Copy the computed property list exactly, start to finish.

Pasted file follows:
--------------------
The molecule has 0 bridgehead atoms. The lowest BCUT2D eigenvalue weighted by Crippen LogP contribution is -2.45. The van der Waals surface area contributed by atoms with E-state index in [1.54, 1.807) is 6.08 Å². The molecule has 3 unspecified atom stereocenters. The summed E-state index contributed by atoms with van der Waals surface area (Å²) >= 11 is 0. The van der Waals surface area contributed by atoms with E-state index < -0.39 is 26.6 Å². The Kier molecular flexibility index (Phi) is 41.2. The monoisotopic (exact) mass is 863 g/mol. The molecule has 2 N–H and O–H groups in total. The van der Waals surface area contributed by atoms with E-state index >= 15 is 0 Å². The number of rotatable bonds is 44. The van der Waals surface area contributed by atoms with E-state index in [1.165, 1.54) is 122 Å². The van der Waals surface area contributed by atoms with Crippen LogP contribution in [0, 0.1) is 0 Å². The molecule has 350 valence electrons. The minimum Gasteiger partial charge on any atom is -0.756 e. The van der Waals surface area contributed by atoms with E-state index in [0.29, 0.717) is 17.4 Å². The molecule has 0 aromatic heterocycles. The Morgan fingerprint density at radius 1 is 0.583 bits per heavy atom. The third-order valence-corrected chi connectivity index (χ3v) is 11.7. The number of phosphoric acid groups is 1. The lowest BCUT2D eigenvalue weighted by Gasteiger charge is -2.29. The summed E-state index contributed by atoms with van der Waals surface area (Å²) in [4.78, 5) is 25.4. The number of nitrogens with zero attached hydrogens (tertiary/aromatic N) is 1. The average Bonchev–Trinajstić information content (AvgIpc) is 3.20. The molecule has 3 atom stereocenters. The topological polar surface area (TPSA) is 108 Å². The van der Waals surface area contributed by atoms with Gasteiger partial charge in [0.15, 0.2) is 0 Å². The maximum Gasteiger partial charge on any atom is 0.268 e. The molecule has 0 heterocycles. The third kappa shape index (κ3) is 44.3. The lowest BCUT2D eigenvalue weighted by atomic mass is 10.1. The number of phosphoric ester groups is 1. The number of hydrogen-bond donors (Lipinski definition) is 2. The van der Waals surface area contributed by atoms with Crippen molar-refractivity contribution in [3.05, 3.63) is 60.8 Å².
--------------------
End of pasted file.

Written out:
The molecule has 0 bridgehead atoms. The lowest BCUT2D eigenvalue weighted by Crippen LogP contribution is -2.45. The van der Waals surface area contributed by atoms with E-state index in [1.54, 1.807) is 6.08 Å². The molecule has 3 unspecified atom stereocenters. The summed E-state index contributed by atoms with van der Waals surface area (Å²) >= 11 is 0. The van der Waals surface area contributed by atoms with E-state index < -0.39 is 26.6 Å². The Kier molecular flexibility index (Phi) is 41.2. The monoisotopic (exact) mass is 863 g/mol. The molecule has 2 N–H and O–H groups in total. The van der Waals surface area contributed by atoms with E-state index >= 15 is 0 Å². The number of rotatable bonds is 44. The van der Waals surface area contributed by atoms with E-state index in [1.165, 1.54) is 122 Å². The van der Waals surface area contributed by atoms with Crippen LogP contribution in [0, 0.1) is 0 Å². The molecule has 350 valence electrons. The minimum Gasteiger partial charge on any atom is -0.756 e. The van der Waals surface area contributed by atoms with E-state index in [0.29, 0.717) is 17.4 Å². The molecule has 0 aromatic heterocycles. The Morgan fingerprint density at radius 1 is 0.583 bits per heavy atom. The third-order valence-corrected chi connectivity index (χ3v) is 11.7. The number of phosphoric acid groups is 1. The lowest BCUT2D eigenvalue weighted by Gasteiger charge is -2.29. The summed E-state index contributed by atoms with van der Waals surface area (Å²) in [4.78, 5) is 25.4. The number of nitrogens with zero attached hydrogens (tertiary/aromatic N) is 1. The average Bonchev–Trinajstić information content (AvgIpc) is 3.20. The molecule has 3 atom stereocenters. The topological polar surface area (TPSA) is 108 Å². The van der Waals surface area contributed by atoms with Gasteiger partial charge in [0.15, 0.2) is 0 Å². The maximum Gasteiger partial charge on any atom is 0.268 e. The molecule has 0 heterocycles. The third kappa shape index (κ3) is 44.3. The lowest BCUT2D eigenvalue weighted by atomic mass is 10.1. The number of phosphoric ester groups is 1. The number of hydrogen-bond donors (Lipinski definition) is 2. The van der Waals surface area contributed by atoms with Crippen molar-refractivity contribution in [3.05, 3.63) is 60.8 Å².